(7/1272) Healing effects of heparin on acetic acid-induced gastric ulcers in rats.

OBJECTIVE: To investigate whether or not heparin can accelerate the healing process of acetic acid-induced gastric ulcers in rats and to identify the mechanisms for heparin to produce this effect, so that we can develop a new therapeutic application to heparin besides its traditional anticoagulant activity. METHODS: Male Sprague-Dawley rats were used to produce acetic acid-induced gastric ulcers. Heparin in the doses of 100, 500, and 1000 U/kg were administered intravenously through the tail vein once daily, starting 1 day after ulcer induction for 7 days in the dose-response experiment or heparin 1000 U/kg at a time schedule of 3, 5, and 7 days in the time-response study, respectively. The gastric mucosal blood flow (GMBF) was measured using a laser Doppler flowmeter under ether anesthesia. The rats were then sacrificed and the ulcer areas were measured. The gastric mucosa was then scraped for the determinations of mucosal prostaglandin E2 (PGE2) level and myeloper-oxidase (MPO) activity. RESULTS: Heparin in the doses of 500 and 1000 U/kg accelerated the healing of acetic acid ulcers in a dose-dependent manner. The highest dose of heparin also reduced the ulcer areas in a time-dependent fashion. The effect was accompanied by an increase in gastric mucosal PGE2 levels. The same dose of heparin not only decreased the gastric mucosal MPO activity but also increased the GMBF in a time-related manner. CONCLUSIONS: Heparin with the doses used in the present study accelerated the healing of acetic acid-induced gastric ulcers in rats in a dose- and time-dependent manner, and this action was related to its effects to increase the levels of gastric mucosal PGE2 and GMBF as well as to decrease the gastric mucosal MPO activity.  (+info)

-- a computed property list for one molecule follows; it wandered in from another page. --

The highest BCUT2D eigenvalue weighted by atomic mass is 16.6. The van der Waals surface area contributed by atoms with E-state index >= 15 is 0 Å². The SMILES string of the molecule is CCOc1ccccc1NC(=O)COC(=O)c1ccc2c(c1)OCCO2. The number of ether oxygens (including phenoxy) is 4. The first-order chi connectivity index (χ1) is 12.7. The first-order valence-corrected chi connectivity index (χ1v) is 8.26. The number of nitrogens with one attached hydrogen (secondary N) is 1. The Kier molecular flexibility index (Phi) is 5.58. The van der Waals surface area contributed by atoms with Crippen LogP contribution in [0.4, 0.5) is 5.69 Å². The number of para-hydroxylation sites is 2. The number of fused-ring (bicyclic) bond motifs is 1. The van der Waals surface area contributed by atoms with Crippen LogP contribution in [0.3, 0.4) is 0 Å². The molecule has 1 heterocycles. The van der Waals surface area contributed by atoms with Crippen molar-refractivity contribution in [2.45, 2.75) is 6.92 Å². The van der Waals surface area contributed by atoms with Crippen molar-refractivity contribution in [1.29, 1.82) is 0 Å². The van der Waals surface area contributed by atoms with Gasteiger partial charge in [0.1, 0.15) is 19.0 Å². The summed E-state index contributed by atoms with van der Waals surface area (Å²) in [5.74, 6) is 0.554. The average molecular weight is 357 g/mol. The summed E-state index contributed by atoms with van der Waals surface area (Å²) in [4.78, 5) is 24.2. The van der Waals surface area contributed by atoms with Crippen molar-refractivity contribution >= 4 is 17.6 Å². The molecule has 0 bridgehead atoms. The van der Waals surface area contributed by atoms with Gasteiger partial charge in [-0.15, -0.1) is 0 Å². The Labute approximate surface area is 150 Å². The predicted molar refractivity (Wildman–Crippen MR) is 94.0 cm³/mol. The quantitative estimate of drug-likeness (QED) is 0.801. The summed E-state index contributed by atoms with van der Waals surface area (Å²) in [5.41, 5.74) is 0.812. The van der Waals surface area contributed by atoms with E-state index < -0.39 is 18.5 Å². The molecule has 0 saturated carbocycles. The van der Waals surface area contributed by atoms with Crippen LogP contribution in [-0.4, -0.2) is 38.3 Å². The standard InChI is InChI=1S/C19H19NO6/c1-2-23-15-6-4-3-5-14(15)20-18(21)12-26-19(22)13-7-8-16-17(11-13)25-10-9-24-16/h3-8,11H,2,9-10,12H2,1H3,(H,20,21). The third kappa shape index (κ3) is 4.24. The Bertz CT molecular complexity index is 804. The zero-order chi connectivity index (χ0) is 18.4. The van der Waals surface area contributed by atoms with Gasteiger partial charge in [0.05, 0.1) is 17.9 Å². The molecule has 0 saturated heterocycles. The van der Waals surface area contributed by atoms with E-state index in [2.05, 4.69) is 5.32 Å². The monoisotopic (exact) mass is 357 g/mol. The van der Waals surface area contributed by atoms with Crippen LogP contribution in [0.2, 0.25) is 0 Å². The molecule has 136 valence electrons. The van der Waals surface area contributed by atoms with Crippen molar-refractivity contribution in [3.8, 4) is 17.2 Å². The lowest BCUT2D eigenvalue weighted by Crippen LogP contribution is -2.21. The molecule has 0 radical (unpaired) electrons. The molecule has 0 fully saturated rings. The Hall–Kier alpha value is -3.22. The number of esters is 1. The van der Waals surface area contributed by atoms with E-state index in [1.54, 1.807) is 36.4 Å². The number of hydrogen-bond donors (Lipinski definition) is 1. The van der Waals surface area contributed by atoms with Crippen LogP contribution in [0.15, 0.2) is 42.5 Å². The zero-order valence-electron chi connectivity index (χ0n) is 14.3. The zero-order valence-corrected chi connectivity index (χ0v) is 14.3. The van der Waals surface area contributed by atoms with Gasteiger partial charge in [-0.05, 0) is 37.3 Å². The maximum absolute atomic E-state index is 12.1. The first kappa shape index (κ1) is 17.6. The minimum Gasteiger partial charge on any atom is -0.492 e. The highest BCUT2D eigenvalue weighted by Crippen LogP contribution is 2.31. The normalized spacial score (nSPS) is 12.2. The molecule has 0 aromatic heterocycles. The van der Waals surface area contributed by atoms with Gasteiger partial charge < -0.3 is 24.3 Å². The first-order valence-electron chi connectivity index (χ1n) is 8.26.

(8/1272) Experimental colitis increases blood-brain barrier permeability in rabbits.

Extraintestinal manifestations of inflammatory bowel disease are numerous. This study examined the effects of two models of acute colitis on cerebral blood flow (CBF) and permeability of the blood-brain barrier in rabbits. CBF (measured with radiolabeled microspheres), or the extraction ratio or permeability-surface area (PS) product of the blood-brain barrier to fluorescein and FITC-dextran, was measured 48 h after colitis induction with acetic acid (HAc) or trinitrobenzene sulfonic acid (TNBS). PS product for fluorescein increased (P < 0.05) in TNBS colitis (1.33 x 10(-5) +/- 0.52 x 10(-5) ml/s and 0.48 x 10(-5) +/- 0.13 x 10(-5) ml/s (mean +/- SE) for treated (n = 14) and untreated (n = 10) animals, respectively. PS product for the larger FITC-dextran was not different in TNBS colitis (0.24 x 10(-5) +/- 0.09 x 10(-5) ml/s, n = 7) compared with untreated controls (0.19 x 10(-5) +/- 0.04 x 10(-5) ml/s, n = 8). PS product for fluorescein increased (P < 0.01) in HAc colitis compared with vehicle (2.66 x 10(-5) +/- 1.46 x 10(-5) ml/s and 0.33 x 10(-5) +/- 0.05 x 10(-5) ml/s, respectively; n = 6 in each group). The extraction of fluorescein from the blood to the brain increased by 75% during TNBS colitis when compared with vehicle (P < 0.05). CBF and cerebrovascular resistance did not change from the untreated control after TNBS colitis. Our data suggest that, irrespective of induction method, acute colitis increases the permeability of the blood-brain barrier to small molecules without changing CBF.  (+info)

*  Vinegar